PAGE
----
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Creative Egg Recipes That Prevent Hard-Boiled Burnout

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I’m not sure which event I looked forward to most at Easter time as a kid: the egg dyeing, the egg hunting, or the egg deviling. After we’d retrieved all the eggs from every nook and cranny around the house, my mom would take them into the kitchen and come back out a short time later with a plate of delicious deviled eggs. Even a picky eater like me couldn’t say no to the creamy, tangy morsels flecked with relish and paprika. However, quite a few always went to waste, because there are only so many deviled eggs you can eat in one sitting, and they’re just not as good a few hours later. 


This is a classic conundrum among families post-Easter. Most traditional ways to use hard-boiled eggs, like making deviled eggs or egg salad, get repetitive and boring after a while, which leads to wasted food. But there are many uses for hard-boiled eggs beyond these classics, some of which might shock you. (Hard-boiled eggs in cookies?! Believe it.) If you’re looking for an Easter shake-up this year (or whenever you’ve got an excess of eggs), try any of these innovative recipes. 


New Twists on Old Favorites
As much as I liked my mom’s recipe for deviled eggs as a kid, I want something less traditional (read: less mayo) as an adult. Thank goodness for hummus, which makes them just as creamy and even more flavorful. If you’re looking for an easy variation on deviled eggs, give this one a try. The measurements are approximations; just taste as you go and add things as you like. 


Huevos Duros de Santillano
Six hard-boiled eggs
1/3 to 1/4 cup hummus, any flavor (I prefer spicy or roasted red pepper)
1 tablespoon relish
1 teaspoon mustard (Dijon or brown)
1/2 teaspoon curry powder
Salt and black pepper to taste
Paprika for sprinkling 


1. Peel the eggs and cut them in half lengthwise. Scoop out the yolks and put them into a bowl.
2. Mix the yolks with hummus, relish, mustard, and curry powder. Taste and adjust ingredients as necessary. Add salt and pepper.
3. Add a big spoonful of the filling to each egg-white half, then sprinkle paprika on top. 


Incorporating new flavors into old recipes—such as by using curry powder and hummus—is the best way to spice up classics. If you’re suffering from deviled-egg or egg-salad burnout but don’t want to try any riskier recipes (like the ones below), try adding different ingredients. I’ve seen recipes for deviled eggs using crab, wasabi paste, sour cream, goat cheese, chipotle, lime juice, pesto, curry, and even caviar. For a unique spin on egg salad, check out this recipe from 101 Cookbooks, which features apples, pecans, chives, and yogurt. 


Fried Eggs Like You’ve Never Seen
Want to throw cholesterol caution to the wind? Make Son-in-Law Eggs, a Thai appetizer of hard-boiled eggs fried in oil until golden brown and served with sweet-and-sour dipping sauce. For an even heartier dish, try Scotch eggs, which consist of sausage-wrapped eggs that are breaded and fried. 


Cookies? Yes, Cookies
I found a few recipes online that replaced the usual raw egg in cookie dough with a hard-boiled egg or two. If you’re intrigued, I suggest making this delicious-looking oatmeal-walnut-raisin cookie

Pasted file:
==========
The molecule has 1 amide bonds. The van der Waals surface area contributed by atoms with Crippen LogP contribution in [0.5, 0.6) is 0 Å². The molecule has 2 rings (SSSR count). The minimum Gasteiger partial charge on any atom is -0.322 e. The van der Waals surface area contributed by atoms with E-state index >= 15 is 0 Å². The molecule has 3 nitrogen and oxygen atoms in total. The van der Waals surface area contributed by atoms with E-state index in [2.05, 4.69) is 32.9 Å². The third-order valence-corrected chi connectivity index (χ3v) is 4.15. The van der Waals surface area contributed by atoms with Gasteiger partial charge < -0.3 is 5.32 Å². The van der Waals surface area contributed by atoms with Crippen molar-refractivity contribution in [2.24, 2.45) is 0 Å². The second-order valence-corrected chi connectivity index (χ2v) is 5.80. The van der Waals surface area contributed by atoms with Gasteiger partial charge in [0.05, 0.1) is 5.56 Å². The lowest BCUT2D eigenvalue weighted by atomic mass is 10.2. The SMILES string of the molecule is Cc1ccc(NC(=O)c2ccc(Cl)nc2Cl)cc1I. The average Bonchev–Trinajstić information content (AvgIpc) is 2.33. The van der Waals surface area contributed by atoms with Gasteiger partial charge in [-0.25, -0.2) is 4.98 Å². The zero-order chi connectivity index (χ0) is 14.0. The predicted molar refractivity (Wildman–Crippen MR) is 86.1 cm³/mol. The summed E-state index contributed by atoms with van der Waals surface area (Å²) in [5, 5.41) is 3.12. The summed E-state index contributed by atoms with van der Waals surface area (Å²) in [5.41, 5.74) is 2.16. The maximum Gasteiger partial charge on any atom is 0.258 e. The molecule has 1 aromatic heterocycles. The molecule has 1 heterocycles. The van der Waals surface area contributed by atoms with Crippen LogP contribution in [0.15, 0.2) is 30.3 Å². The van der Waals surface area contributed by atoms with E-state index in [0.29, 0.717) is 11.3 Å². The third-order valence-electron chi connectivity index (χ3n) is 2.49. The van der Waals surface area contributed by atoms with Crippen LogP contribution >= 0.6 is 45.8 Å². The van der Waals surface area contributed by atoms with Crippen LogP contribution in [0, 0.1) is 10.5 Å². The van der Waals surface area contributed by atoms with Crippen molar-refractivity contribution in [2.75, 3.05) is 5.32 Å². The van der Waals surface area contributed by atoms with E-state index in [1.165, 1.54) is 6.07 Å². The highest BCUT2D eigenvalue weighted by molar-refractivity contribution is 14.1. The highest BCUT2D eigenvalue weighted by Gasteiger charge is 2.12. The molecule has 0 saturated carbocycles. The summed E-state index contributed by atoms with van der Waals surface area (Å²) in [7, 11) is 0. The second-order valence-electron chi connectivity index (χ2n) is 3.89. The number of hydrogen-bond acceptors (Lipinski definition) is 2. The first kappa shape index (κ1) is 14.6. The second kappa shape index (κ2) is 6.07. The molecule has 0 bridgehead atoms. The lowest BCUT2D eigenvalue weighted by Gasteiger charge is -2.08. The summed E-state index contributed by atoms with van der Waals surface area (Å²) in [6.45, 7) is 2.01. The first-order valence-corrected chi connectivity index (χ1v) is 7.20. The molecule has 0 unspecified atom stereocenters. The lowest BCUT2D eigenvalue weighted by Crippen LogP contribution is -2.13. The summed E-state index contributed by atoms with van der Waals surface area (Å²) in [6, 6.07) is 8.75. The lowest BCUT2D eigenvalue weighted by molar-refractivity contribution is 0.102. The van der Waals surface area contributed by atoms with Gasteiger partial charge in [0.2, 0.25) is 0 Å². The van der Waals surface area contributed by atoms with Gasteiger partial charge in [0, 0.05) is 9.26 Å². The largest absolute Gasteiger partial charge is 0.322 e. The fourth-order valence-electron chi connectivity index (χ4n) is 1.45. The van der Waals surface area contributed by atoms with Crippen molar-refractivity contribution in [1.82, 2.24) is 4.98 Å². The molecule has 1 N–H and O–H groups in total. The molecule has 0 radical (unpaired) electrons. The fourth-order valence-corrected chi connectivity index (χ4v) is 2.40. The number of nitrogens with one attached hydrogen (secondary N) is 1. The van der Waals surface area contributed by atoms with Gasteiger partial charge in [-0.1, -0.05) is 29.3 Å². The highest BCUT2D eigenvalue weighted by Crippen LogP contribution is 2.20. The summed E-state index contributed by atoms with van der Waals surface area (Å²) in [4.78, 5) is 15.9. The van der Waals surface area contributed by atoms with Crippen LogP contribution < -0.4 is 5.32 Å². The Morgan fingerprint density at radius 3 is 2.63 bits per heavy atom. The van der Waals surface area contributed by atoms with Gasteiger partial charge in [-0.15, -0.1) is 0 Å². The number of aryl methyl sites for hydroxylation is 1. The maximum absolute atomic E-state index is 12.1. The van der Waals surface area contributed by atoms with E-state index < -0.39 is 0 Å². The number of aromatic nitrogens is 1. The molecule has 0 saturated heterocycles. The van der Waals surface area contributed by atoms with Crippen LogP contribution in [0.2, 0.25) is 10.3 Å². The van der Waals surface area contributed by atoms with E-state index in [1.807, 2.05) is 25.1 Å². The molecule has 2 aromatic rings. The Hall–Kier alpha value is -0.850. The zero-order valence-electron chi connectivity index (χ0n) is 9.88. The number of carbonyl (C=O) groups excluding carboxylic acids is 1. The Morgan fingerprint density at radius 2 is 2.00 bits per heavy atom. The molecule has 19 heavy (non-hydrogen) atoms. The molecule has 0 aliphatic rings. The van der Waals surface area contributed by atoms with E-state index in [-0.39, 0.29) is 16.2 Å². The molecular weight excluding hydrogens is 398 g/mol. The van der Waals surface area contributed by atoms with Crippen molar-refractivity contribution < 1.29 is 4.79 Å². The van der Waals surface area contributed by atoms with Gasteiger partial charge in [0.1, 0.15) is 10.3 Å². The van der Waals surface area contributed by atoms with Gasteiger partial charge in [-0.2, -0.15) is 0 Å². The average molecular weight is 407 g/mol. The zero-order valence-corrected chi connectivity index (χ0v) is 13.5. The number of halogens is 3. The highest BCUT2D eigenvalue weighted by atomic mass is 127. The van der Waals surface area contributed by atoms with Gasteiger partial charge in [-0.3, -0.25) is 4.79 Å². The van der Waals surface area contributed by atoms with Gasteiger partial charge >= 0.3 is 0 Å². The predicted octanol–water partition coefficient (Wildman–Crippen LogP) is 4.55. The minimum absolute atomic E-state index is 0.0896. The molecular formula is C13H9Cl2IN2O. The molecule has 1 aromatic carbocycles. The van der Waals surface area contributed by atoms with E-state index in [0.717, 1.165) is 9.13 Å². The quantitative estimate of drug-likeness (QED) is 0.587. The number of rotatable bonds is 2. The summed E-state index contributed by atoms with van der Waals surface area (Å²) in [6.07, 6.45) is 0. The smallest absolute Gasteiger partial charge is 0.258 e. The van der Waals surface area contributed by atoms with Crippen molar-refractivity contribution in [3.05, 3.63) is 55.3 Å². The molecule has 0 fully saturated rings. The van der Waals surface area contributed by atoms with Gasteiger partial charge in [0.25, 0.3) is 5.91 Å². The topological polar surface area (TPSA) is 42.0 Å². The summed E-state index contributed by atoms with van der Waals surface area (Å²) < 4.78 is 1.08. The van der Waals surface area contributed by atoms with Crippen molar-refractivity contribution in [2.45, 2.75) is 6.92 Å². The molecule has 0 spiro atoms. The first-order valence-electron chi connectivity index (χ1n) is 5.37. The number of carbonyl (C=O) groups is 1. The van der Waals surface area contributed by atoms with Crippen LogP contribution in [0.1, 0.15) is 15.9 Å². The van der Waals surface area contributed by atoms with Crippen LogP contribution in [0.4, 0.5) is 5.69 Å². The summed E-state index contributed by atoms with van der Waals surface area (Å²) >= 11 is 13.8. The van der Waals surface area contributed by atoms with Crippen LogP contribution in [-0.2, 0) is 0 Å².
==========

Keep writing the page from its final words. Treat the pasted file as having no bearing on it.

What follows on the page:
Kedgeree: Breakfast with Pedigree
Kedgeree is a British breakfast staple that hails from India. It usually involves haddock, rice, peas, lemon juice, parsley, butter, and cream. As most breakfasts are, it’s probably good any time of day, though. This Boston Globe recipe substitutes smoked salmon and light cream. 


Layers of Goodness in Savory Bakes
Classic comfort foods like meatloaf and casserole sometimes include a layer of hard-boiled egg slices between ingredients. For example, the egg layers in Sweet Potato Shepherd’s Pie are sandwiched between ground beef and spinach. 


The Perfect Salad Topping
Hard-boiled eggs are excellent accompaniments to almost any salad. Spinach salads with beets, carrots, walnuts, and creamy vinaigrette taste even better with diced eggs on top. Salad Niçoise (tuna, green beans, and potatoes over lettuce) and Cobb salad (bacon, tomato, and avocado over lettuce) both include hard-boiled eggs. If greens aren’t your thing, this recipe for Tomato, Egg, and Olive Salad with Gorgonzola vinaigrette might be up your alley. 


Curry Creations
Eggs can play a starring role in curry dishes, either deep-fried beforehand or simply cut lengthwise and added to the sauce at the end. The Food Network’s tomato-based Egg Curry contains turmeric, cilantro, and a host of other herbs and spices.  



A Pizza Topping Beyond Pepperoni
In the United States, having hard-boiled eggs on pizza is out of the ordinary, but it’s par for the course in places like Brazil and Sicily. One bite of pizza topped with Brie and hard-boiled eggs from the magazine La Cucina Italiana could make you rethink your topping standbys. 



With unique ideas like these in your grasp, all those hard-boiled eggs begging to be used after Easter won’t seem nearly as cumbersome this year. Rather than subjecting your family to a week of the same old egg-salad sandwiches, throw some curry powder or hummus in there—or better yet, make a batch of cookies or a big pot of curry instead. With leftover Easter eggs, the possibilities are practically endless.

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